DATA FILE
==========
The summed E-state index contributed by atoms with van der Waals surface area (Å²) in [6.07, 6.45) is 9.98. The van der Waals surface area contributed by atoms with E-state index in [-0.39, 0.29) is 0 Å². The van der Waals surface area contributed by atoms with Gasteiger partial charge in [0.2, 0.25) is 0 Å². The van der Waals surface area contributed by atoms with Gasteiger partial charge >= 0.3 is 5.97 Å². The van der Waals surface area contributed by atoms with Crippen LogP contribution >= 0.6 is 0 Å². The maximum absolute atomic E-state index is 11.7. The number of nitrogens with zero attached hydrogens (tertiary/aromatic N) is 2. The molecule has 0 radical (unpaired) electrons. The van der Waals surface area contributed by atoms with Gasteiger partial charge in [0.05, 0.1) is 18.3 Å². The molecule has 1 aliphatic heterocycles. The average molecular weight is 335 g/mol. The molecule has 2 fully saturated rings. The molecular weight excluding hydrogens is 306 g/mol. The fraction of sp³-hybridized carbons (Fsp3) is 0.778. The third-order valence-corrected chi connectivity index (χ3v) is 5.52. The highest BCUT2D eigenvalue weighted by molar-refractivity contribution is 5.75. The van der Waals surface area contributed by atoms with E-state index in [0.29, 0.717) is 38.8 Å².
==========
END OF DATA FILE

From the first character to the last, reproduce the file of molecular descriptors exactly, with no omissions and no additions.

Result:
The summed E-state index contributed by atoms with van der Waals surface area (Å²) in [6.07, 6.45) is 9.98. The van der Waals surface area contributed by atoms with E-state index in [-0.39, 0.29) is 0 Å². The van der Waals surface area contributed by atoms with Gasteiger partial charge in [0.2, 0.25) is 0 Å². The van der Waals surface area contributed by atoms with Gasteiger partial charge >= 0.3 is 5.97 Å². The van der Waals surface area contributed by atoms with Crippen LogP contribution >= 0.6 is 0 Å². The maximum absolute atomic E-state index is 11.7. The number of nitrogens with zero attached hydrogens (tertiary/aromatic N) is 2. The molecule has 0 radical (unpaired) electrons. The van der Waals surface area contributed by atoms with Gasteiger partial charge in [0.05, 0.1) is 18.3 Å². The molecule has 1 aliphatic heterocycles. The average molecular weight is 335 g/mol. The molecule has 2 fully saturated rings. The molecular weight excluding hydrogens is 306 g/mol. The fraction of sp³-hybridized carbons (Fsp3) is 0.778. The third-order valence-corrected chi connectivity index (χ3v) is 5.52. The highest BCUT2D eigenvalue weighted by molar-refractivity contribution is 5.75. The van der Waals surface area contributed by atoms with E-state index in [0.29, 0.717) is 38.8 Å².